Many guardians will have noticed that after (or before – depending on the cat) their cat does a number two in the litterbox, the craziness (zoomies) begins!
Granted, not all cats do this, but most that I’ve looked after have. In fact, even now, if Max gets the zoomies at an unusual time of day (e.g. not near mealtimes), the first thing I’ll do is check the litterbox!
You may have wondered why this is. Cats have lots of quirky behaviours, many of which are highly entertaining to us, and the poop-zoomies are no exception.
First, let’s quickly discuss what the ‘zoomies’ are.
Every guardian knows the zoomies. A short (sometimes longer) period of hyper-craziness, where a cat barrels around the house at super speed, knocking things over, and just generally being, well, ‘zoomie’!
Would you believe, there’s a scientific name for the zoomies – Frenetic Random Activity Periods, or FRAPS!
The zoomies are a completely natural behaviour, and most sources appear to suggest that their purpose is to blow off excess steam. Though is that the case for the poop-zoomies?
This behaviour is a challenging one to explain. There are a bunch of different theories, but no-one really knows why it occurs.
Let’s explore the main theories going around.
For some cats, the act of going to the toilet may be a painful one, especially those that are constipated or have hard poop. Once the ‘act’ is complete, the cat will want to get away from the pain as quickly as possible.
This may account for a small minority of poop-zoomie events, but it also happens very often with cats that aren’t constipated or have other defecation issues.
Some cats may really not like something about the litterbox, whether it be the box itself, the litter, location etc. Getting away from the aversive stimulus as quickly as possible could account for some zoomies. Though, like above, I would say this is a small minority.
Not sure about this one, but it seems to be one of the prevailing theories nonetheless! Whether it’s being proud of what they’ve done by calling attention to their accomplishment, displaying independence, or signalling to you that their litter box needs cleaning, the post-poop-zoomies could simply be part of their communication repertoire!
Since we can’t actually ask a cat why they perform a certain behaviour, everything has to be theorised and inferred, especially in the absence of actual scientific behavioural testing!
Based on my affinity to explain species specific behaviours using ethology and what I call the ‘evolutionary purpose test’, I would personally suggest that the following three theories are closer to the mark.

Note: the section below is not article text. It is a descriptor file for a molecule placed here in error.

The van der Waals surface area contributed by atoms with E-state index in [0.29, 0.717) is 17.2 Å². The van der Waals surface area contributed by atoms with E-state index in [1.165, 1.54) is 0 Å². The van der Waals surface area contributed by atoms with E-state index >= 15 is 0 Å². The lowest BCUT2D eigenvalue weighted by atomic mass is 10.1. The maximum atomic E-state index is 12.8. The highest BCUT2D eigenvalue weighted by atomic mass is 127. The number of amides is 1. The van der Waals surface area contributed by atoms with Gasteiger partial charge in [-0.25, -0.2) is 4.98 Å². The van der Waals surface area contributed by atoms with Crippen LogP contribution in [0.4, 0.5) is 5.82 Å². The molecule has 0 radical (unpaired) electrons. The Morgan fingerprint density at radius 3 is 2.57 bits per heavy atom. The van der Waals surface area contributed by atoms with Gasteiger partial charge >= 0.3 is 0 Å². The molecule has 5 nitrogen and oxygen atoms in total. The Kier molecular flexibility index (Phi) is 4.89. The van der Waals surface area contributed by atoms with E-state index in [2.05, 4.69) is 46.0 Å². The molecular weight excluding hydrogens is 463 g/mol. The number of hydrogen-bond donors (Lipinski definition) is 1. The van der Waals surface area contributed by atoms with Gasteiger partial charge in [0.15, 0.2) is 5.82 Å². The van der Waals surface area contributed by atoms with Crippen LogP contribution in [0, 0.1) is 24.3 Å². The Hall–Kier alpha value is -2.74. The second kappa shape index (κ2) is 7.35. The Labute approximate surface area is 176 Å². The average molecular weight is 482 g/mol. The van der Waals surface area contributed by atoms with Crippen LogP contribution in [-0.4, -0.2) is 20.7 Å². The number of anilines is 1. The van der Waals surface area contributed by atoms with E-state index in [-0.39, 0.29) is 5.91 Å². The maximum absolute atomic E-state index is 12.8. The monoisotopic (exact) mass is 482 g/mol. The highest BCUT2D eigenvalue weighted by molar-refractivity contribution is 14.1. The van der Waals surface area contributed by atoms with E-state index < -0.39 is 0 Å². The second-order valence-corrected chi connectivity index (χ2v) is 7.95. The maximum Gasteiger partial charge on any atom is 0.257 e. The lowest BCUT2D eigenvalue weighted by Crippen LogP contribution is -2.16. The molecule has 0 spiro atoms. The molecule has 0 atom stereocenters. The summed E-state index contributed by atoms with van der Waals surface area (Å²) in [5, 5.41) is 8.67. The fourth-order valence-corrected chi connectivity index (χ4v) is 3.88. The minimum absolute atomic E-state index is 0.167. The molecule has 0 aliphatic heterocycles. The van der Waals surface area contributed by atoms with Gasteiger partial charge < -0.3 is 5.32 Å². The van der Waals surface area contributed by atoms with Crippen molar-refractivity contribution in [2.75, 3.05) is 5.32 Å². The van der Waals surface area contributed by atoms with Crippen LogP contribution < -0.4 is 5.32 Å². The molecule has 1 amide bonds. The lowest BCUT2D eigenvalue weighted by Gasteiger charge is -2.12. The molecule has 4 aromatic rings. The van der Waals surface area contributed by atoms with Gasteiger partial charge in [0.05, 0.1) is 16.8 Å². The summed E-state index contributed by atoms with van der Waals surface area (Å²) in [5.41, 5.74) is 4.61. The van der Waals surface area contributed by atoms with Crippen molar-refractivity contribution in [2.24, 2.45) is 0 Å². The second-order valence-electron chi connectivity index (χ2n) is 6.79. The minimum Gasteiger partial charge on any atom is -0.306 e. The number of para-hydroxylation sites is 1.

One of the most commonly held theory amongst behaviourists for the post-poop-zoomies is one of protection. Poop smells, it unavoidable, and it probably the reason why (most) cats will bury it. This scent can attract predators and alert them to the cat’s location.
Perhaps to avoid contact with a predator, cats have a genetic ‘switch’ that innately makes them get as far away as possible from the poop-zone, in the form of high-intensity energy.
Similar to humans, cats have a vagus nerve that runs through their whole body, including the colon.
When a cat poops, the distention of the rectum causes the vagus nerve to fire, which in turn causes a drop in heart rate and blood pressure. This chain of events can result in a type of ‘high’ or euphoria for a cat. In fact, it’s known at ‘poo-phoria’!
Now, this vagus theory isn’t necessarily a standalone theory. Most web article separate it out, however I actually see it as the evolutionary mechanism supporting the predator avoidance (or other) theory. For instance, perhaps this ‘high’ (caused by the vagus nerve activation) is simply the stimulus that makes a cat get away from their poop-zone, thereby avoiding predators who may be attracted to the scent.
The last theory doesn’t seem to be written about much, but it’s one which I think has a fair amount of credence. It may just simply be timing!
One thing I’ve noticed is that cats don’t always display post-poop-zoomies. If it was purely an evolutionary quirk, then it would happen more often than not, which hasn’t always been my experience.
Consider that the (normal, not post-poop) zoomies are a completely normal behaviour, and are a way for a cat to burn off excess energy. Perhaps it’s just coincidence that the need for the toilet happens during this time. For instance, a cat who has just woken up from a refreshing nap is now full of energy and needs to poop. So she goes and poops, gets poo-phoria from the vagus nerve activation, which now adds to the post-sleep energy burst she has. What’s the result? Post-poop zoomies!
That completes a list of potential reasons why cats may display some craziness after taking care of business. Of course, even though the probability may be low, always be on the lookout for potential medical/digestive issues (e.g. constipation, hard feces etc) or litter box aversion issues that may contribute to the quick distancing from the location post poop.
Excluding medical issues, the poop-zoomies are a completely normal behaviour. Even though we may not 100% know the reason for them, we can still enjoy the wondrous behavioural quirks that our mini panthers provide us lucky guardians every day!
P.S. Looking for more cat behaviour information? Check out my cheekily-titled eBook, here. It’s the ultimate guide to keeping cats happy and healthy indoors.